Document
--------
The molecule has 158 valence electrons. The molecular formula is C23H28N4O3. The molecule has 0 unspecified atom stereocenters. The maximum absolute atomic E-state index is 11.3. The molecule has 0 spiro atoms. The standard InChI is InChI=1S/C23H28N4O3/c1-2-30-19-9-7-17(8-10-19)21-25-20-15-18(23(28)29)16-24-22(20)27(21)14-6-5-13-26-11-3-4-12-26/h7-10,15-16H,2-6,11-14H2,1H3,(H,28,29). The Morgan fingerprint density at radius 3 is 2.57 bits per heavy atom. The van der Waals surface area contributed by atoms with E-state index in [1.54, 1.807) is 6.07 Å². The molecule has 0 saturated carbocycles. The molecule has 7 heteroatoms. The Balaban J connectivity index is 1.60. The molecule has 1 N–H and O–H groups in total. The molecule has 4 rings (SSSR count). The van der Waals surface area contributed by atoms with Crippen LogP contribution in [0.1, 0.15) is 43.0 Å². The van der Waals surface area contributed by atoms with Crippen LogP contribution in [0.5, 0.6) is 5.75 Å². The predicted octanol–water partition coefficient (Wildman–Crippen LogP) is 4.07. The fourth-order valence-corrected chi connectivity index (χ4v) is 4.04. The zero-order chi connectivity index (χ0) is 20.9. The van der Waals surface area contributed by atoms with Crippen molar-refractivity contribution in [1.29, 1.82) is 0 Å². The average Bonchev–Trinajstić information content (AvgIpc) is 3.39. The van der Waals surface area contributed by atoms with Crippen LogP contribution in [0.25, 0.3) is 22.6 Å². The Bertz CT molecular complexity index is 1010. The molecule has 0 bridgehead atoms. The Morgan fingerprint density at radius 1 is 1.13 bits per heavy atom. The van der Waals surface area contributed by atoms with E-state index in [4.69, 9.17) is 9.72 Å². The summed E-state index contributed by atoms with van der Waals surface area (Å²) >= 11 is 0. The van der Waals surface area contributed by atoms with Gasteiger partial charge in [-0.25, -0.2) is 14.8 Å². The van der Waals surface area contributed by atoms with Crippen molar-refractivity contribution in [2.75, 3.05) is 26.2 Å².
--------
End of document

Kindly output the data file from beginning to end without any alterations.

The molecule has 158 valence electrons. The molecular formula is C23H28N4O3. The molecule has 0 unspecified atom stereocenters. The maximum absolute atomic E-state index is 11.3. The molecule has 0 spiro atoms. The standard InChI is InChI=1S/C23H28N4O3/c1-2-30-19-9-7-17(8-10-19)21-25-20-15-18(23(28)29)16-24-22(20)27(21)14-6-5-13-26-11-3-4-12-26/h7-10,15-16H,2-6,11-14H2,1H3,(H,28,29). The Morgan fingerprint density at radius 3 is 2.57 bits per heavy atom. The van der Waals surface area contributed by atoms with E-state index in [1.54, 1.807) is 6.07 Å². The molecule has 0 saturated carbocycles. The molecule has 7 heteroatoms. The Balaban J connectivity index is 1.60. The molecule has 1 N–H and O–H groups in total. The molecule has 4 rings (SSSR count). The van der Waals surface area contributed by atoms with Crippen LogP contribution in [0.1, 0.15) is 43.0 Å². The van der Waals surface area contributed by atoms with Crippen LogP contribution in [0.5, 0.6) is 5.75 Å². The predicted octanol–water partition coefficient (Wildman–Crippen LogP) is 4.07. The fourth-order valence-corrected chi connectivity index (χ4v) is 4.04. The zero-order chi connectivity index (χ0) is 20.9. The van der Waals surface area contributed by atoms with Crippen molar-refractivity contribution in [1.29, 1.82) is 0 Å². The average Bonchev–Trinajstić information content (AvgIpc) is 3.39. The van der Waals surface area contributed by atoms with Crippen LogP contribution in [0.25, 0.3) is 22.6 Å². The Bertz CT molecular complexity index is 1010. The molecule has 0 bridgehead atoms. The Morgan fingerprint density at radius 1 is 1.13 bits per heavy atom. The van der Waals surface area contributed by atoms with E-state index in [4.69, 9.17) is 9.72 Å². The summed E-state index contributed by atoms with van der Waals surface area (Å²) >= 11 is 0. The van der Waals surface area contributed by atoms with Gasteiger partial charge in [-0.25, -0.2) is 14.8 Å². The van der Waals surface area contributed by atoms with Crippen molar-refractivity contribution in [2.75, 3.05) is 26.2 Å².